Today's goose is now my third from this project and must have been caught on the same catch as my first bird, as they were both ringed on the same date and location.  Ringed as Right-leg White 'K', Left-leg Red 'N', I spotted this one on the 1st April 2015 at Carnlough Beach - notice how close the code's are to each other.

Many thanks to Graham for supplying the file for this Brent Goose.

Brent Goose  -  Right Leg [  K  ]  Left Leg [  P  ]  -  Millisle  (19 Dec 2015)os

My attention now turned to the gulls, which were well spread out within this large car park.  I parked well away from other cars and started throwing bits of bread out of the window.  This quickly drew between 60 to 70 birds of varying ages.  Black-headed's were the most numerous with around 40, Herring Gulls 20 and Common Gulls 10.

Looking through these with the binoculars, I immediately spotted rings.  Surprisingly, none of the BHGs were ringed, but two Herring Gulls with 'metals' and two Common Gulls - one with a 'metal' and the other was 'Darvic-ringed'.

The 'Darvic-ringed' Common Gull was quickly sorted, scoping the code   2BBC  and photos taken.  The three 'metal-ringed' gulls presented a bit of a problem - I had a lots of trouble trying to get near them.  Every time I edged the car towards them, they flew off.  I had to resort to taking photos from a distance of their rings, each time they landed again.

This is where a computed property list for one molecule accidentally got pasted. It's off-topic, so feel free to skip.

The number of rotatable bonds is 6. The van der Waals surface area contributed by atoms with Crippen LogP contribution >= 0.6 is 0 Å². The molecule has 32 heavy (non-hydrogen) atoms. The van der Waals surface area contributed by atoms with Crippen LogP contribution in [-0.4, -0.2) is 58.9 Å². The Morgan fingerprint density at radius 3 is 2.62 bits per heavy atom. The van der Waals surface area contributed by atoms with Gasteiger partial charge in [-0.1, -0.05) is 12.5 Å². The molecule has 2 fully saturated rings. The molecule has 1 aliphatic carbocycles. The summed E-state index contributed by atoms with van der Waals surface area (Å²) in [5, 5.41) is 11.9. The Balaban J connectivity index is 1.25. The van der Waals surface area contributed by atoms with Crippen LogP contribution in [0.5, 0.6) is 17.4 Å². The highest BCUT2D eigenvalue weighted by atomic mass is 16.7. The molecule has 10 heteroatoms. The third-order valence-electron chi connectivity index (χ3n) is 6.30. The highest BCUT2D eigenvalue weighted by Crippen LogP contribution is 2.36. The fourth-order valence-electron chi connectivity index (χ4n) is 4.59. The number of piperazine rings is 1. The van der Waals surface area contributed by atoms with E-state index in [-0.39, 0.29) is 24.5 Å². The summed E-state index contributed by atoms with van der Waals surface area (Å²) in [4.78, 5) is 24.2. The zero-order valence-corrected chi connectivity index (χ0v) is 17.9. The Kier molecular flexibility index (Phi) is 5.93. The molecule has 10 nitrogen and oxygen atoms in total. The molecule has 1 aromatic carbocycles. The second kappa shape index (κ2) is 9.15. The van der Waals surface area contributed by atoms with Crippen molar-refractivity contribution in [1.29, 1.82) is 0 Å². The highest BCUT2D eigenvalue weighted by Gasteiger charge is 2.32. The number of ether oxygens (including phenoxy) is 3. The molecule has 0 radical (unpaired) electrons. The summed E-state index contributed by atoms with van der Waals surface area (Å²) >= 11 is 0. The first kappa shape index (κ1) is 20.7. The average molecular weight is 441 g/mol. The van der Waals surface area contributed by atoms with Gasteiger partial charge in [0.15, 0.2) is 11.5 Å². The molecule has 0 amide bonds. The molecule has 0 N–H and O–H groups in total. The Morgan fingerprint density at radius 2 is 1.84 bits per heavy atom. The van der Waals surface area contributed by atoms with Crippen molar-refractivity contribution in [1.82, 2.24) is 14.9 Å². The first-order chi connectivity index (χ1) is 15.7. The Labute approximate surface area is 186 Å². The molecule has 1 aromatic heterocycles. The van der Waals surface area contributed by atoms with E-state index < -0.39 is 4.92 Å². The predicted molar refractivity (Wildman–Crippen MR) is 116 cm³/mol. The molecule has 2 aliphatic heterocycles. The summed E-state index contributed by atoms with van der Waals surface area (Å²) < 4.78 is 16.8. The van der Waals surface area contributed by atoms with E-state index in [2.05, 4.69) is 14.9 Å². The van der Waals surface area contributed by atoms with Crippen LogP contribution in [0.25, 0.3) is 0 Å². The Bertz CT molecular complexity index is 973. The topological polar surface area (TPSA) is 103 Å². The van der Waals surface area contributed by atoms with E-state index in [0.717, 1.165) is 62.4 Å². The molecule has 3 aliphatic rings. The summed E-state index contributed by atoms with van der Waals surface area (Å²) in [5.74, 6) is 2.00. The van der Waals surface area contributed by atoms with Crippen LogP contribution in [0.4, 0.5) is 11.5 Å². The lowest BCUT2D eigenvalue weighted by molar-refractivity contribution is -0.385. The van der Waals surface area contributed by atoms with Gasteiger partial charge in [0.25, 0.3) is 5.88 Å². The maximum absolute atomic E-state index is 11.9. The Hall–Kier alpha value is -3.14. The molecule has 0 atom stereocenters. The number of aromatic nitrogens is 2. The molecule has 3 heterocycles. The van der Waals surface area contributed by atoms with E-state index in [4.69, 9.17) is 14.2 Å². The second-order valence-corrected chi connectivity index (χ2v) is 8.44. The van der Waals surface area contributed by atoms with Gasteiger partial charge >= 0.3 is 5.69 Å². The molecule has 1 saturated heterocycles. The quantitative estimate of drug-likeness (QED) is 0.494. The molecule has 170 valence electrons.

I thought the two Herring Gulls would give me a problem, as I wouldn't know which photos were of each gull, but luckily, one of these had an upside-down ring.  I stuck to the task of taking pictures every time I re-located each of the three gulls.  In the end, I had to give up as the light was failing and it was starting to get dark.

Returning home, it took me a long time to search through my photos, eventually to discover many were of no use and I had incomplete numbers for all three gulls.  I quite liked Millisle and might well return soon for another go.

Herring Gull  -    GA0****   (Upside-down Ring)  -  Millisle  (19 Dec 2015)

Herring Gull  -    GA0*154    -  Millisle  (19 Dec 2015)

Common Gull  -    2BBC    -  Millisle  (19 Dec 2015)

Common Gull  -    EX3****    -  Millisle  (19 Dec 2015)

The 'Darvic-ringed' Common Gull   2BBC , is another one from Shane Wolsey's study on the nearby Copeland Islands.  This would be one of his original birds, as he now uses Blue Darvics.  The gull is now my sixth one from this project.  I have emailed Shane and await his reply.

Overall, it was not a bad run out today.  With three 'colour-rings' successfully captured, just proves why approachable species with 'E-sized' rings or larger, should be compulsary ringed with 'Darvics' as well.